Another big challenge is the growing influence of the so-called Islamic State (IS) in ASEAN member states. Terrorist bomb attacks were perpetrated in Indonesia in January 2016 and in Malaysia at the end of June 2016, in both of which IS was involved. These two cases are considered to have been orchestrated by citizens who had moved to Syria to become combatants. Malaysia is said to have been a recruitment base for IS combatants in Southeast Asia for a while. IS is also said to be bolstering relationships with extremist groups in ASEAN countries, such as Jemaah Islamiyah (Indonesia) in recent years. In the Philippines, a group claiming to be a branch of IS released a message urging terrorist attacks in three countries. A terrorist attack plot in Singapore also surfaced. As seen in these developments, the threat of terrorism is growing. Although the ASEAN Communities claim to work together under the framework of the ASEAN Political-Security Community (APSC), on the front of cooperation on security issues, countermeasures against specific threats of terrorism are left to individual member state’s discretion. Amid the growing risk of cross-border terrorism, including the crossing of borders by terrorists and direct attacks from neighboring countries, ASEAN is faced with the urgent task of addressing security issues on a unified basis.

Myanmar: Lack of Human Resources Coming to Surface

When we look at each ASEAN member state, it is evident that quite a few of them are vexed with domestic issues. Let us take Myanmar as an example. Although a civilian government was formed at the end of March of this year for the first time in 54 years, concerns following the general election are becoming realities. The new government carried out “100-day plans” soon after its inception to identify tasks necessary to implement reforms. As a result, a set of economic policies consisting of 12 agendas, the first of its kind from the new government, was announced on July 29 (Table 3). The policies lacked details, however, and disappointed many. Accordingly, the business world is strongly urging the government to draw up a master economic plan, including roadmaps and others details.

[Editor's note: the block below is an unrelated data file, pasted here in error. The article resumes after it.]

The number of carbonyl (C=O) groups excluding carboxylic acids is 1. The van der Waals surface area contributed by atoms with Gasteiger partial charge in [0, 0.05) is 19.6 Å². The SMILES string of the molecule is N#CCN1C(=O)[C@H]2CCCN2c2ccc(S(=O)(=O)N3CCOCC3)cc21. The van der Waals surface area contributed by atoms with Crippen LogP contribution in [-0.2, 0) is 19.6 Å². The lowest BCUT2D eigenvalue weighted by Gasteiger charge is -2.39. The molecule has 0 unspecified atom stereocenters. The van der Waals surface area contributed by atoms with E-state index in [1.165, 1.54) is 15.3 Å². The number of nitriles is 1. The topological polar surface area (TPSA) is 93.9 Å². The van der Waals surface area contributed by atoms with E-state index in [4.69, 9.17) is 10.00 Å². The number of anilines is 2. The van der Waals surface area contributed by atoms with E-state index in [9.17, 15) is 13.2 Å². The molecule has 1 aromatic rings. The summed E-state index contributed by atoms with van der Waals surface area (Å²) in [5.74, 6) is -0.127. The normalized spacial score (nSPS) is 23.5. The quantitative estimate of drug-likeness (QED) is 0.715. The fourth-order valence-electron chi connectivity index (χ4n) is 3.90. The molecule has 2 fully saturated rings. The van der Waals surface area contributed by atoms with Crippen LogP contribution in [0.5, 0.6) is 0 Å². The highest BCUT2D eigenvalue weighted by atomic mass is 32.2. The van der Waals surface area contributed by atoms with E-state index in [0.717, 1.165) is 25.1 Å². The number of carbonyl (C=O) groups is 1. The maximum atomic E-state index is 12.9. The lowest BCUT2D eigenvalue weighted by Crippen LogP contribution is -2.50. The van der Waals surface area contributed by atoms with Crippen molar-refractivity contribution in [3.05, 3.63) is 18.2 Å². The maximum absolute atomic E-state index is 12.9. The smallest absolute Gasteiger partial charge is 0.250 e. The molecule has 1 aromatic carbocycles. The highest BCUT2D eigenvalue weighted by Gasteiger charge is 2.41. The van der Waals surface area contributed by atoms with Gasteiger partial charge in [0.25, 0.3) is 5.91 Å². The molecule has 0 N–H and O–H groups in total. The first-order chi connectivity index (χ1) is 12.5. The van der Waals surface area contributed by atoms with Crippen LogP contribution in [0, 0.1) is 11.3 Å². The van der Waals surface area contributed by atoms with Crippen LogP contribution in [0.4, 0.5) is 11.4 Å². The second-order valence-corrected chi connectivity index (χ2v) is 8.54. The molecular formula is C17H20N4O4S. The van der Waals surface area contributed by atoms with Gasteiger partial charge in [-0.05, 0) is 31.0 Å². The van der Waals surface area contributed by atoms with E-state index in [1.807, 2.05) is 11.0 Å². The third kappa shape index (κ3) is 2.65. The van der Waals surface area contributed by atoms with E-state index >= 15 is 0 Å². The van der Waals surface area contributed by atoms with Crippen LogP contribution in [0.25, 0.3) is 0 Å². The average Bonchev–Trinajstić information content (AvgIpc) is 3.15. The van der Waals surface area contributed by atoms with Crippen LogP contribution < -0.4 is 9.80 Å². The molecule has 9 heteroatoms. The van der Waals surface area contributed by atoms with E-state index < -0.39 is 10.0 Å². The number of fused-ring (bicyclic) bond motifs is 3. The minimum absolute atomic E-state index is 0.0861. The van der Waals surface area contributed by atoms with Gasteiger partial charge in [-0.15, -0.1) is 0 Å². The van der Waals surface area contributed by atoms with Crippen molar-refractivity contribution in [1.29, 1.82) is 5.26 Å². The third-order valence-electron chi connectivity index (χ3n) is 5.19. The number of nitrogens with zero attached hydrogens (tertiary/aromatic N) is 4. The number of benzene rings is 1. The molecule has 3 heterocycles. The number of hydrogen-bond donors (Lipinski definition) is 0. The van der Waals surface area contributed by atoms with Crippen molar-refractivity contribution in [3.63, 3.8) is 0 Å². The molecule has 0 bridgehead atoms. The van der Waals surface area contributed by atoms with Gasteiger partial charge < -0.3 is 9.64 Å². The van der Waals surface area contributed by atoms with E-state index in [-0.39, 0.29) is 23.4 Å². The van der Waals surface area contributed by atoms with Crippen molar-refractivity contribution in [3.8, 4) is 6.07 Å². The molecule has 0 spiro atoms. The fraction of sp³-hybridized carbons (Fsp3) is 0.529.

The National League for Democracy (NLD) is said to be facing the following issues: (i) reconciliation with ethnic minority militant groups, a ceasefire with which was not reached under the previous government, and (ii) the ability of Ms. Aung San Suu Kyi (who assumed the post of foreign minister) to conduct diplomacy, and to make and implement various policies. In addition, there are two issues concerning a shortage of human resources, which are thought to have a particularly significant impact. The first is that the NLD itself definitely has a shortage of human resources for leading the government. Considering that only blanket economic policies were released after four months, NLD probably does not have sufficient staff capable of drafting and implementing economic policies. The second is the shortage in human resources resulting from the collapse of the country’s education system. Institutions to train and educate highly skilled people were dismantled in Myanmar during the days under military rule, as typified by the dissolution of Yangon University. As a result, Myanmar does not have a sufficient number of trained mid-career workers in their 30s and 40s. Accordingly, the country is utterly in want of human resources that can lead industries, let alone politics. Furthermore, there do not seem to be sufficient strategies to train people who will take the lead in industries, as evidenced by a package of industrial policies, including an economic corridor plan, which were announced by the Ministry of Industry on July 22 and whose action plan has not yet been formulated. These human resource shortage issues may well cast doubt over the sustainability of the NLD government. Although Myanmar has reached a major turning point in terms of democratization, when the country comes to nation building, it is faced with huge challenges.

Thailand, Malaysia: Burdened with Domestic Issues